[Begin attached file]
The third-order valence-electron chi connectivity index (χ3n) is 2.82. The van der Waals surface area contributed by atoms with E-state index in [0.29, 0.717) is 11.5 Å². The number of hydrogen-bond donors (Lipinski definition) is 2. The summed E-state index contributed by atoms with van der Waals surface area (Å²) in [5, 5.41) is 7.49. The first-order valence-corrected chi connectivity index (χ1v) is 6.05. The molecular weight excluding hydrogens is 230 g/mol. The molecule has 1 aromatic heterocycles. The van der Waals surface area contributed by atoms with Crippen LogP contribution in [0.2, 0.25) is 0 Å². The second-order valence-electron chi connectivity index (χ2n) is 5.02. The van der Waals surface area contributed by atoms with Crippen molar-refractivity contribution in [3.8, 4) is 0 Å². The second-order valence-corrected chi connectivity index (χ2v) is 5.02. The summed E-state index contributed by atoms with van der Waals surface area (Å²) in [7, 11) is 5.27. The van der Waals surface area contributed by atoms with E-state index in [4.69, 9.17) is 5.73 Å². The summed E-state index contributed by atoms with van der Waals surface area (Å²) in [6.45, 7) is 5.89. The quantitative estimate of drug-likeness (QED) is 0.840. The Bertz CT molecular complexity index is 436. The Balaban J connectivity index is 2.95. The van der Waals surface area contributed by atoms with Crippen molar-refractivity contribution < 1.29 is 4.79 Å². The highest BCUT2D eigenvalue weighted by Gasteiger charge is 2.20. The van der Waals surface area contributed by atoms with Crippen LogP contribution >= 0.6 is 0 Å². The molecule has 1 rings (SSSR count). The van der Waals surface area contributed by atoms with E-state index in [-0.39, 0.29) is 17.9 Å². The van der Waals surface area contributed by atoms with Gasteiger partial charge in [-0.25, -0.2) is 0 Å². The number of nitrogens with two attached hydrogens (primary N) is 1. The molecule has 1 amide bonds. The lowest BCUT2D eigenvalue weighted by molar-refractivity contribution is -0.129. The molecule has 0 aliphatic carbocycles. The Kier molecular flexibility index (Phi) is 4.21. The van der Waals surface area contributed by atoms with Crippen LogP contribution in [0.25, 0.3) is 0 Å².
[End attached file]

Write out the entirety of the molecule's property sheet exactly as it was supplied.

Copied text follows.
The third-order valence-electron chi connectivity index (χ3n) is 2.82. The van der Waals surface area contributed by atoms with E-state index in [0.29, 0.717) is 11.5 Å². The number of hydrogen-bond donors (Lipinski definition) is 2. The summed E-state index contributed by atoms with van der Waals surface area (Å²) in [5, 5.41) is 7.49. The first-order valence-corrected chi connectivity index (χ1v) is 6.05. The molecular weight excluding hydrogens is 230 g/mol. The molecule has 1 aromatic heterocycles. The van der Waals surface area contributed by atoms with Crippen LogP contribution in [0.2, 0.25) is 0 Å². The second-order valence-electron chi connectivity index (χ2n) is 5.02. The van der Waals surface area contributed by atoms with Crippen molar-refractivity contribution in [3.8, 4) is 0 Å². The second-order valence-corrected chi connectivity index (χ2v) is 5.02. The summed E-state index contributed by atoms with van der Waals surface area (Å²) in [7, 11) is 5.27. The van der Waals surface area contributed by atoms with E-state index in [4.69, 9.17) is 5.73 Å². The summed E-state index contributed by atoms with van der Waals surface area (Å²) in [6.45, 7) is 5.89. The quantitative estimate of drug-likeness (QED) is 0.840. The Bertz CT molecular complexity index is 436. The Balaban J connectivity index is 2.95. The van der Waals surface area contributed by atoms with Crippen molar-refractivity contribution < 1.29 is 4.79 Å². The highest BCUT2D eigenvalue weighted by Gasteiger charge is 2.20. The van der Waals surface area contributed by atoms with Crippen LogP contribution >= 0.6 is 0 Å². The molecule has 1 rings (SSSR count). The van der Waals surface area contributed by atoms with E-state index in [-0.39, 0.29) is 17.9 Å². The van der Waals surface area contributed by atoms with Gasteiger partial charge in [-0.25, -0.2) is 0 Å². The number of nitrogens with two attached hydrogens (primary N) is 1. The molecule has 1 amide bonds. The lowest BCUT2D eigenvalue weighted by molar-refractivity contribution is -0.129. The molecule has 0 aliphatic carbocycles. The Kier molecular flexibility index (Phi) is 4.21. The van der Waals surface area contributed by atoms with Crippen LogP contribution in [0.25, 0.3) is 0 Å².